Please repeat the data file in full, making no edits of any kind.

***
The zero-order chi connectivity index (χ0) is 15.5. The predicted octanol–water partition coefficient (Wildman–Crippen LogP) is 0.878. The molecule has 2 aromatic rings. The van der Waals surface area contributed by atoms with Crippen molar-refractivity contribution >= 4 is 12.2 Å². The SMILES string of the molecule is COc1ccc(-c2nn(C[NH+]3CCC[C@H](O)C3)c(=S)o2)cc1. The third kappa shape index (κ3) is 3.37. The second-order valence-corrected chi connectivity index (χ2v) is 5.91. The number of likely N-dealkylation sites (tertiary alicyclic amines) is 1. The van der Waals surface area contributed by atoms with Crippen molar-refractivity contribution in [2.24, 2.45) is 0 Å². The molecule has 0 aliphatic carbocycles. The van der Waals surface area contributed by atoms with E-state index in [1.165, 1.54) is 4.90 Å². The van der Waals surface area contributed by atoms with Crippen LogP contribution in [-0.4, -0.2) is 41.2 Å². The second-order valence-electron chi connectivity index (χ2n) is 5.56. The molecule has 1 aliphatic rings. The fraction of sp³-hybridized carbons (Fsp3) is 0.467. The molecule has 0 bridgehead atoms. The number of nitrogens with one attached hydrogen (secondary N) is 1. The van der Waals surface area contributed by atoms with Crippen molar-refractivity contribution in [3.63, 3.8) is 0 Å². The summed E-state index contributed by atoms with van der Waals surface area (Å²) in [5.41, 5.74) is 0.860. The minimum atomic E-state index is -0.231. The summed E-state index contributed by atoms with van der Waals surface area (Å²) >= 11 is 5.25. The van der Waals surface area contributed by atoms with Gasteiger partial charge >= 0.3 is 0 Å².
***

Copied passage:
The zero-order chi connectivity index (χ0) is 15.5. The predicted octanol–water partition coefficient (Wildman–Crippen LogP) is 0.878. The molecule has 2 aromatic rings. The van der Waals surface area contributed by atoms with Crippen molar-refractivity contribution >= 4 is 12.2 Å². The SMILES string of the molecule is COc1ccc(-c2nn(C[NH+]3CCC[C@H](O)C3)c(=S)o2)cc1. The third kappa shape index (κ3) is 3.37. The second-order valence-corrected chi connectivity index (χ2v) is 5.91. The number of likely N-dealkylation sites (tertiary alicyclic amines) is 1. The van der Waals surface area contributed by atoms with Crippen molar-refractivity contribution in [2.24, 2.45) is 0 Å². The molecule has 0 aliphatic carbocycles. The van der Waals surface area contributed by atoms with E-state index in [1.165, 1.54) is 4.90 Å². The van der Waals surface area contributed by atoms with Crippen LogP contribution in [-0.4, -0.2) is 41.2 Å². The second-order valence-electron chi connectivity index (χ2n) is 5.56. The molecule has 1 aliphatic rings. The fraction of sp³-hybridized carbons (Fsp3) is 0.467. The molecule has 0 bridgehead atoms. The number of nitrogens with one attached hydrogen (secondary N) is 1. The van der Waals surface area contributed by atoms with Crippen molar-refractivity contribution in [3.63, 3.8) is 0 Å². The summed E-state index contributed by atoms with van der Waals surface area (Å²) in [5.41, 5.74) is 0.860. The minimum atomic E-state index is -0.231. The summed E-state index contributed by atoms with van der Waals surface area (Å²) >= 11 is 5.25. The van der Waals surface area contributed by atoms with Gasteiger partial charge >= 0.3 is 0 Å².